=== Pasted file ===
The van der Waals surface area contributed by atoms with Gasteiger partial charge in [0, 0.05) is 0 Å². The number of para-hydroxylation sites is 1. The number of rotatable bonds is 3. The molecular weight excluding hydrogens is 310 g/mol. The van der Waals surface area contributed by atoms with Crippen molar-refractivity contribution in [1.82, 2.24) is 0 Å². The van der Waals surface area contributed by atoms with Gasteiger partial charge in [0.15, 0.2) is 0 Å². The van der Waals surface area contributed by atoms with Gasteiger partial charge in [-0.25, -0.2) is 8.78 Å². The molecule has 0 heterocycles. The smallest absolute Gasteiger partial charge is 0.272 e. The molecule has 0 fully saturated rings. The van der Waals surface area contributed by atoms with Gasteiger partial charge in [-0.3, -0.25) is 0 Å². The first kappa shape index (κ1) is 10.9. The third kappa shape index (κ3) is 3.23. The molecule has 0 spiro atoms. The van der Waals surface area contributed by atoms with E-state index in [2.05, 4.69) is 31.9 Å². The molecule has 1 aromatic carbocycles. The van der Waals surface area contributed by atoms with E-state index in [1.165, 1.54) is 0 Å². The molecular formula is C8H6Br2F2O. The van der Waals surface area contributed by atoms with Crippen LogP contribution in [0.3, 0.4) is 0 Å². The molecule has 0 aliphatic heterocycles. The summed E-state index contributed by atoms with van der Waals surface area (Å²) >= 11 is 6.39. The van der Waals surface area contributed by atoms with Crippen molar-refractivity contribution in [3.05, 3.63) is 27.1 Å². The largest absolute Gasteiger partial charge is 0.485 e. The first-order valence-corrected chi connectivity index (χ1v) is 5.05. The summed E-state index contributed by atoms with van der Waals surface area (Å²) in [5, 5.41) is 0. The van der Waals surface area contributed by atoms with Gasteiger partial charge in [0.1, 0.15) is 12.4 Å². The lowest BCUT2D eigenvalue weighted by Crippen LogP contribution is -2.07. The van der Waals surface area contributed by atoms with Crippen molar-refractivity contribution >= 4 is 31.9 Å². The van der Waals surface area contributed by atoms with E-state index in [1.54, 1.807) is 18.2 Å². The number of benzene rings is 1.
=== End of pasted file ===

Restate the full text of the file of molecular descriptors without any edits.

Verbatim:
The van der Waals surface area contributed by atoms with Gasteiger partial charge in [0, 0.05) is 0 Å². The number of para-hydroxylation sites is 1. The number of rotatable bonds is 3. The molecular weight excluding hydrogens is 310 g/mol. The van der Waals surface area contributed by atoms with Crippen molar-refractivity contribution in [1.82, 2.24) is 0 Å². The van der Waals surface area contributed by atoms with Gasteiger partial charge in [0.15, 0.2) is 0 Å². The van der Waals surface area contributed by atoms with Gasteiger partial charge in [-0.25, -0.2) is 8.78 Å². The molecule has 0 heterocycles. The smallest absolute Gasteiger partial charge is 0.272 e. The molecule has 0 fully saturated rings. The van der Waals surface area contributed by atoms with Gasteiger partial charge in [-0.3, -0.25) is 0 Å². The first kappa shape index (κ1) is 10.9. The third kappa shape index (κ3) is 3.23. The molecule has 0 spiro atoms. The van der Waals surface area contributed by atoms with E-state index in [2.05, 4.69) is 31.9 Å². The molecule has 1 aromatic carbocycles. The van der Waals surface area contributed by atoms with E-state index in [1.165, 1.54) is 0 Å². The molecular formula is C8H6Br2F2O. The van der Waals surface area contributed by atoms with Crippen LogP contribution in [0.3, 0.4) is 0 Å². The molecule has 0 aliphatic heterocycles. The summed E-state index contributed by atoms with van der Waals surface area (Å²) >= 11 is 6.39. The van der Waals surface area contributed by atoms with Crippen molar-refractivity contribution in [3.05, 3.63) is 27.1 Å². The largest absolute Gasteiger partial charge is 0.485 e. The first-order valence-corrected chi connectivity index (χ1v) is 5.05. The summed E-state index contributed by atoms with van der Waals surface area (Å²) in [5, 5.41) is 0. The van der Waals surface area contributed by atoms with Gasteiger partial charge in [0.1, 0.15) is 12.4 Å². The lowest BCUT2D eigenvalue weighted by Crippen LogP contribution is -2.07. The van der Waals surface area contributed by atoms with Crippen molar-refractivity contribution >= 4 is 31.9 Å². The van der Waals surface area contributed by atoms with E-state index in [1.54, 1.807) is 18.2 Å². The number of benzene rings is 1.